A process for generating simulation modules is schematically depicted in
Each of logic cells 227 and 229 and memory cell 231 are examples of “hardware cells” that comprise the pre-mapped netlist 219. These have corresponding system level instances 233 (corresponding to logic cell 227), 235 (corresponding to logic cell 229), and 237 (corresponding to memory cell 231).
To create the system level instances from the hardware cells, generic “system level units” 239 are employed. Typically, these are C++ classes. They are instantiated with appropriate parameter values obtained from the hardware cells in order to create the individual system level instances corresponding to the individual hardware cells. As depicted in
As illustrated in
Next in the sequence, process 301 analyzes and elaborates the RTL representation as necessary to produce a netlist 305. Thereafter, the netlist for the hardware module is mapped to hardware units for the target hardware device under consideration. See process block 307. This operation creates the various hardware cells that comprise the pre-mapped netlist.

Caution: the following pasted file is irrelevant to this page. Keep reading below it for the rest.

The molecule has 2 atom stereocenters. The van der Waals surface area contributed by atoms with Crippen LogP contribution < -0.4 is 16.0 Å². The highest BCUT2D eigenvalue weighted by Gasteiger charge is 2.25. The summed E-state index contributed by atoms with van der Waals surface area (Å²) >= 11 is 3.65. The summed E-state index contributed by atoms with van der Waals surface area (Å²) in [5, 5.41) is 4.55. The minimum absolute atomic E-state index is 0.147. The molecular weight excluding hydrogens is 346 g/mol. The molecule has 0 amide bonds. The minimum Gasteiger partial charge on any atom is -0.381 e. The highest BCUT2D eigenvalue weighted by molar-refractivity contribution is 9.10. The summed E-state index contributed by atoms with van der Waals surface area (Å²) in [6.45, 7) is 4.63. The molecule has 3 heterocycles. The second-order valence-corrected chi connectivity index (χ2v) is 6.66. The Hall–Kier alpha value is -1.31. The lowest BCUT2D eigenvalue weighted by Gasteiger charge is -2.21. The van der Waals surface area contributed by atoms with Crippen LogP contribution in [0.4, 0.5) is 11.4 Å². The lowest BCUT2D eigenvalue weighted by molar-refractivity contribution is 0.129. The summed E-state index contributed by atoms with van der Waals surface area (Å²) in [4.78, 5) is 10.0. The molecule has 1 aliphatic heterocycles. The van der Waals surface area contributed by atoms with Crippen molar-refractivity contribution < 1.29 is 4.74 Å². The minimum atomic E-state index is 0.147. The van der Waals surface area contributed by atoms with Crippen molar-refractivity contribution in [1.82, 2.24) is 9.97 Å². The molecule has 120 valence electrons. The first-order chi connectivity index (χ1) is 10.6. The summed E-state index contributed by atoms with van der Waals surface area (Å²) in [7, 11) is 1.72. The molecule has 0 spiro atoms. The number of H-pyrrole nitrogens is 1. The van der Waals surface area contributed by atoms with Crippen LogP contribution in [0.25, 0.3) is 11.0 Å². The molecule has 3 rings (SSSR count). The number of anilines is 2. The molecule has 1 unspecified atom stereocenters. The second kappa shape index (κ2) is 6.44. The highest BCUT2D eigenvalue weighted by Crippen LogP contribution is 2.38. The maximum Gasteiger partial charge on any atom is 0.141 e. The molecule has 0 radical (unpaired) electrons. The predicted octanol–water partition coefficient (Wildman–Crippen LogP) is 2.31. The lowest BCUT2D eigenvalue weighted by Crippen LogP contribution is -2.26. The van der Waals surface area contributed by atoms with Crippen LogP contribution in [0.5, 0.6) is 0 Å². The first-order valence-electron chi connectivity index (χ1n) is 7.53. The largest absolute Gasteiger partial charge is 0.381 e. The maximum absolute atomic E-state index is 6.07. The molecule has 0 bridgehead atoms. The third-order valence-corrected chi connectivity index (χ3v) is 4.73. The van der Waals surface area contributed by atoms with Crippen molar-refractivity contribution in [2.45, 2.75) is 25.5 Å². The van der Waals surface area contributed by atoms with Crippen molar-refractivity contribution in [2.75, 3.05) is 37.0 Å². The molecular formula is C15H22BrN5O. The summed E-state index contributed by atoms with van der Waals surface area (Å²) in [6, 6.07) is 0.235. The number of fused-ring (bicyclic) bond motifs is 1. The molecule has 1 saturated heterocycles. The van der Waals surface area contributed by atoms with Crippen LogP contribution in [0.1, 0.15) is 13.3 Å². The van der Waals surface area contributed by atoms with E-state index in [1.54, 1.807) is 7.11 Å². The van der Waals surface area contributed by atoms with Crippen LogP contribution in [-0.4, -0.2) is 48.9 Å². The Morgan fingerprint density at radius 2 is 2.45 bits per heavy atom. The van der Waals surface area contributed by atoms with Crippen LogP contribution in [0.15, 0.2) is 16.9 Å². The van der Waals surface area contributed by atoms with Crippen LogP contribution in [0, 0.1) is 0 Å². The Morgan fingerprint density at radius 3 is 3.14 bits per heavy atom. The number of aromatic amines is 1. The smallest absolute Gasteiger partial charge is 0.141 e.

In some cases, the hardware module in question will be provided with a pre-mapped netlist. As indicated, it is common for libraries to provide hardware modules with pre-mapped netlists. In such cases, operations 303 through 307 are essentially condensed into a single process operation “receive a pre-mapped netlist.” To this end, the netlist converter logic responsible for executing operations 303 through 307 will distinguish those hardware modules containing pre-mapped netlists from those that do not.
With the pre-mapped netlist now available, the process selects a first hardware cell from the mapped netlist. See operation 309. In many embodiments, the various hardware cells may be processed in any order. Essentially, the process considers each hardware cell in turn until all hardware cells in the pre-mapped netlist have been converted to system level instances to create a complete system level netlist.